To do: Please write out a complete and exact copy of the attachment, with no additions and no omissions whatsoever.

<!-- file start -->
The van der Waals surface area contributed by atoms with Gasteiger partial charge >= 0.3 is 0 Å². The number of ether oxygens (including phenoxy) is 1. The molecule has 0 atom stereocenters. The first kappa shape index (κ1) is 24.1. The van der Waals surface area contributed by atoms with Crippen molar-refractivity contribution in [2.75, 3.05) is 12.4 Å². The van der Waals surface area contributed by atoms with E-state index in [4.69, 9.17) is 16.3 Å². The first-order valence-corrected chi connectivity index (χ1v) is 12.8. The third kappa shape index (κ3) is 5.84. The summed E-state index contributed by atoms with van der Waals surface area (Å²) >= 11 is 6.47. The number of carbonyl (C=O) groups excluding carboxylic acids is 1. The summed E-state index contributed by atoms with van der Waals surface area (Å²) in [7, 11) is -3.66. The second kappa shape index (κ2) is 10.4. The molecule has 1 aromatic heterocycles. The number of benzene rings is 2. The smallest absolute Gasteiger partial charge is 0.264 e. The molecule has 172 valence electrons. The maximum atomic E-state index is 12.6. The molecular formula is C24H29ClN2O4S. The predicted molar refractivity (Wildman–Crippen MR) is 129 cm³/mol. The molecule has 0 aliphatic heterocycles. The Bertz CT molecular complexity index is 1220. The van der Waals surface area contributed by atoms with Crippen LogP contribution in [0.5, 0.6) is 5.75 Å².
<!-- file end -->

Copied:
The van der Waals surface area contributed by atoms with Gasteiger partial charge >= 0.3 is 0 Å². The number of ether oxygens (including phenoxy) is 1. The molecule has 0 atom stereocenters. The first kappa shape index (κ1) is 24.1. The van der Waals surface area contributed by atoms with Crippen molar-refractivity contribution in [2.75, 3.05) is 12.4 Å². The van der Waals surface area contributed by atoms with E-state index in [4.69, 9.17) is 16.3 Å². The first-order valence-corrected chi connectivity index (χ1v) is 12.8. The third kappa shape index (κ3) is 5.84. The summed E-state index contributed by atoms with van der Waals surface area (Å²) >= 11 is 6.47. The number of carbonyl (C=O) groups excluding carboxylic acids is 1. The summed E-state index contributed by atoms with van der Waals surface area (Å²) in [7, 11) is -3.66. The second kappa shape index (κ2) is 10.4. The molecule has 1 aromatic heterocycles. The number of benzene rings is 2. The smallest absolute Gasteiger partial charge is 0.264 e. The molecule has 172 valence electrons. The maximum atomic E-state index is 12.6. The molecular formula is C24H29ClN2O4S. The predicted molar refractivity (Wildman–Crippen MR) is 129 cm³/mol. The molecule has 0 aliphatic heterocycles. The Bertz CT molecular complexity index is 1220. The van der Waals surface area contributed by atoms with Crippen LogP contribution in [0.5, 0.6) is 5.75 Å².